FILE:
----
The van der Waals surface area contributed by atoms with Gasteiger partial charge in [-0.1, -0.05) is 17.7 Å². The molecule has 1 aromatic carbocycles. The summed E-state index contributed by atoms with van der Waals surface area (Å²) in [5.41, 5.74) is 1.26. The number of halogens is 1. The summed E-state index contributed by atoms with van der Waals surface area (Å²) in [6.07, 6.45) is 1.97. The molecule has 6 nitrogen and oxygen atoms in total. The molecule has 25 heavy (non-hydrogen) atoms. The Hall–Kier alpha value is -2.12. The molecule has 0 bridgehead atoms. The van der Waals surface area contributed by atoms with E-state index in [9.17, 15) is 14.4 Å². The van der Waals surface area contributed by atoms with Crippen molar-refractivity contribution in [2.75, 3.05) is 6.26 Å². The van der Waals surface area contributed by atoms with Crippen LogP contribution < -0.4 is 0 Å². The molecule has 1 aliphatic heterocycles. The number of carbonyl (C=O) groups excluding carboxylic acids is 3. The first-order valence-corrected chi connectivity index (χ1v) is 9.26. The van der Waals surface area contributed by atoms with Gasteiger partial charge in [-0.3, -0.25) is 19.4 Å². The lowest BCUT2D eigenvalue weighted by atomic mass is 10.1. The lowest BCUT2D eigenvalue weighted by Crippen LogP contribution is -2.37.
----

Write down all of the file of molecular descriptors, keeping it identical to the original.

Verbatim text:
The van der Waals surface area contributed by atoms with Gasteiger partial charge in [-0.1, -0.05) is 17.7 Å². The molecule has 1 aromatic carbocycles. The summed E-state index contributed by atoms with van der Waals surface area (Å²) in [5.41, 5.74) is 1.26. The number of halogens is 1. The summed E-state index contributed by atoms with van der Waals surface area (Å²) in [6.07, 6.45) is 1.97. The molecule has 6 nitrogen and oxygen atoms in total. The molecule has 25 heavy (non-hydrogen) atoms. The Hall–Kier alpha value is -2.12. The molecule has 0 bridgehead atoms. The van der Waals surface area contributed by atoms with E-state index in [9.17, 15) is 14.4 Å². The van der Waals surface area contributed by atoms with Crippen molar-refractivity contribution in [2.75, 3.05) is 6.26 Å². The van der Waals surface area contributed by atoms with Crippen LogP contribution < -0.4 is 0 Å². The molecule has 1 aliphatic heterocycles. The number of carbonyl (C=O) groups excluding carboxylic acids is 3. The first-order valence-corrected chi connectivity index (χ1v) is 9.26. The van der Waals surface area contributed by atoms with Gasteiger partial charge in [-0.3, -0.25) is 19.4 Å². The lowest BCUT2D eigenvalue weighted by atomic mass is 10.1. The lowest BCUT2D eigenvalue weighted by Crippen LogP contribution is -2.37.